Cairns will become the first location in Queensland to introduce police officers in schools as part of a range of measures aimed at reducing youth crime rates.
The support officers will work in school communities to identify and support at-risk young people.
The move comes on the same day the State Government announced stronger laws to deal with youth crime and as the three most senior police officers in the Far North district came together to discuss the issue.
Chief Superintendent, Brian Huxley, confirmed youth crime has been on the rise but he is yet to be briefed on the school-based police plan.
"We haven't got the details but we're very keen to what's coming up to assist us in that regard," he said.
"We welcome anything that is likely to improve community safety.
"We last week noticed a dramatic increase in the number of serious crimes being committed by young people.
"They're stealing cars, they're breaking into people's homes, they're robbing people.
"It's a bloody disgrace."
He said a new police operation named Tango Cinbria began last Thursday to target youth crime.
"The most difficult, most motived and quite frankly most out of control young people in the Far North," Chief Supt Huxley said.
"The operation has been quite successful and to date we have apprehended 22 young people between the ages of 11 and 18."
The arrests accounted for 122 offences.
16 of those apprehended were juveniles but Chief Supt Huxley wasn't able to say whether any of them were already on bail at the time.
However, he did say social media has played a part in fuelling crime sprees.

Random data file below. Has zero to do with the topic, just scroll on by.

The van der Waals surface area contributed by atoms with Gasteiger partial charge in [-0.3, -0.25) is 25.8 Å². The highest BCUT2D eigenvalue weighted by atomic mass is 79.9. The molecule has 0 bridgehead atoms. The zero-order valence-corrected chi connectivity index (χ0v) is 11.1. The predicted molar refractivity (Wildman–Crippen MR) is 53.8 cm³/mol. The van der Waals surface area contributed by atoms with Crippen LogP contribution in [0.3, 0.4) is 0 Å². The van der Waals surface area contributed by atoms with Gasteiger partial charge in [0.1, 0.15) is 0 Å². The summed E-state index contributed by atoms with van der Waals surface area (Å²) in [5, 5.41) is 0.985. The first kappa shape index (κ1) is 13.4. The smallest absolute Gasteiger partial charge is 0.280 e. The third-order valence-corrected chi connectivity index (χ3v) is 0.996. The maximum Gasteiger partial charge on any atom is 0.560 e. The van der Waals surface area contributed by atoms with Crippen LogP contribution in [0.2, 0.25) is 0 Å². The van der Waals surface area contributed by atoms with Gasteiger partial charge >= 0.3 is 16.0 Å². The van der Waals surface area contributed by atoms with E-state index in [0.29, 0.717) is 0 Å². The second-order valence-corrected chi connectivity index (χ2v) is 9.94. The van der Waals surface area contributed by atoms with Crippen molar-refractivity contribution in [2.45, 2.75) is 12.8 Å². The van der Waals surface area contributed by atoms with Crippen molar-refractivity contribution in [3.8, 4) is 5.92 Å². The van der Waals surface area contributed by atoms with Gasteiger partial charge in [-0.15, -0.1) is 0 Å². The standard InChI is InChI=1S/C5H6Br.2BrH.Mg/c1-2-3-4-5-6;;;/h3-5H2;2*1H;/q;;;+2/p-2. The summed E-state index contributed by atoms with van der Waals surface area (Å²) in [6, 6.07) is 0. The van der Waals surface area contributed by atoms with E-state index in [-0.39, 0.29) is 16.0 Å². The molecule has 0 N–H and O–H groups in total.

"Criminals work in networks and they feed off each other," he said.
"They brag about their activities online as though it makes them look big or powerful or something I don't know.
"But for the average person these kids look very immature."
He said the issue is complex, with many young offenders sadly trying to be sentenced to juvenile detention.
"It's a terrible thing to say but for some of them they actually look forward to getting locked up," Chief Supt Huxley said.
"It's a safe place, they get good meals, people actually care for them and pay an interest in them.
"So we've got to change our view I think in relation to punishment."
Police are also urging community members not to take matters into their own hands.
"Vigilantes are not accepted," Chief Supt Huxley said.
"We cannot afford to have people in the community rising up and taking action themselves against who they believe might be criminals.
"It's extremely important that you don't take the law into your own hands.
"That's what the police are for."